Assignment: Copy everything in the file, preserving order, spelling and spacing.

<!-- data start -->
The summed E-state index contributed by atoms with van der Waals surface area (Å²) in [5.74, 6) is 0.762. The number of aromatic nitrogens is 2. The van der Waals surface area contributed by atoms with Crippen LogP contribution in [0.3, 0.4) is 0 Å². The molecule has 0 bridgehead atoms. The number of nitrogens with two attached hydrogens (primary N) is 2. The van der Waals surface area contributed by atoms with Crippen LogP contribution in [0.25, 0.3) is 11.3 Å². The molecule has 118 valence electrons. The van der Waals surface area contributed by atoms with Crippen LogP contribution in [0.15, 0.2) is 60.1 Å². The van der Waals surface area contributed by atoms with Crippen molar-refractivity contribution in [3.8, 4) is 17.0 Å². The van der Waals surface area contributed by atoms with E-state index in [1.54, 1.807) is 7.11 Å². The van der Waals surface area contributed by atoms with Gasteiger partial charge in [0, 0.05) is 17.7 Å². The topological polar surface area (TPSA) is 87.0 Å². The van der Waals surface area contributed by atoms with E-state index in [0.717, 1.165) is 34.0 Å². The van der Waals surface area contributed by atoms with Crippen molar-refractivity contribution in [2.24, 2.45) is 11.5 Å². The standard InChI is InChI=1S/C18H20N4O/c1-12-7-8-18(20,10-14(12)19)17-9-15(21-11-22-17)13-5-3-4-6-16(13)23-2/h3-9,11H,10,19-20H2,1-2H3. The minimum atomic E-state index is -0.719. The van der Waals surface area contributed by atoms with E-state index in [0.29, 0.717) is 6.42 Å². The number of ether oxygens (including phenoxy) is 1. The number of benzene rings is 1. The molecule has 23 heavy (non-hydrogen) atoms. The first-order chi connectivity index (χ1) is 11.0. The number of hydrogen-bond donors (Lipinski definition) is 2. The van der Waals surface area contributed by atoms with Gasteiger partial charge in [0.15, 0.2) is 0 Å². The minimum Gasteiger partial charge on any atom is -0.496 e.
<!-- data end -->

The summed E-state index contributed by atoms with van der Waals surface area (Å²) in [5.74, 6) is 0.762. The number of aromatic nitrogens is 2. The van der Waals surface area contributed by atoms with Crippen LogP contribution in [0.3, 0.4) is 0 Å². The molecule has 0 bridgehead atoms. The number of nitrogens with two attached hydrogens (primary N) is 2. The van der Waals surface area contributed by atoms with Crippen LogP contribution in [0.25, 0.3) is 11.3 Å². The molecule has 118 valence electrons. The van der Waals surface area contributed by atoms with Crippen LogP contribution in [0.15, 0.2) is 60.1 Å². The van der Waals surface area contributed by atoms with Crippen molar-refractivity contribution in [3.8, 4) is 17.0 Å². The van der Waals surface area contributed by atoms with E-state index in [1.54, 1.807) is 7.11 Å². The van der Waals surface area contributed by atoms with Gasteiger partial charge in [0, 0.05) is 17.7 Å². The topological polar surface area (TPSA) is 87.0 Å². The van der Waals surface area contributed by atoms with E-state index in [0.717, 1.165) is 34.0 Å². The van der Waals surface area contributed by atoms with Crippen molar-refractivity contribution in [2.24, 2.45) is 11.5 Å². The standard InChI is InChI=1S/C18H20N4O/c1-12-7-8-18(20,10-14(12)19)17-9-15(21-11-22-17)13-5-3-4-6-16(13)23-2/h3-9,11H,10,19-20H2,1-2H3. The minimum atomic E-state index is -0.719. The van der Waals surface area contributed by atoms with E-state index in [0.29, 0.717) is 6.42 Å². The number of ether oxygens (including phenoxy) is 1. The number of benzene rings is 1. The molecule has 23 heavy (non-hydrogen) atoms. The first-order chi connectivity index (χ1) is 11.0. The number of hydrogen-bond donors (Lipinski definition) is 2. The van der Waals surface area contributed by atoms with Gasteiger partial charge in [0.15, 0.2) is 0 Å². The minimum Gasteiger partial charge on any atom is -0.496 e.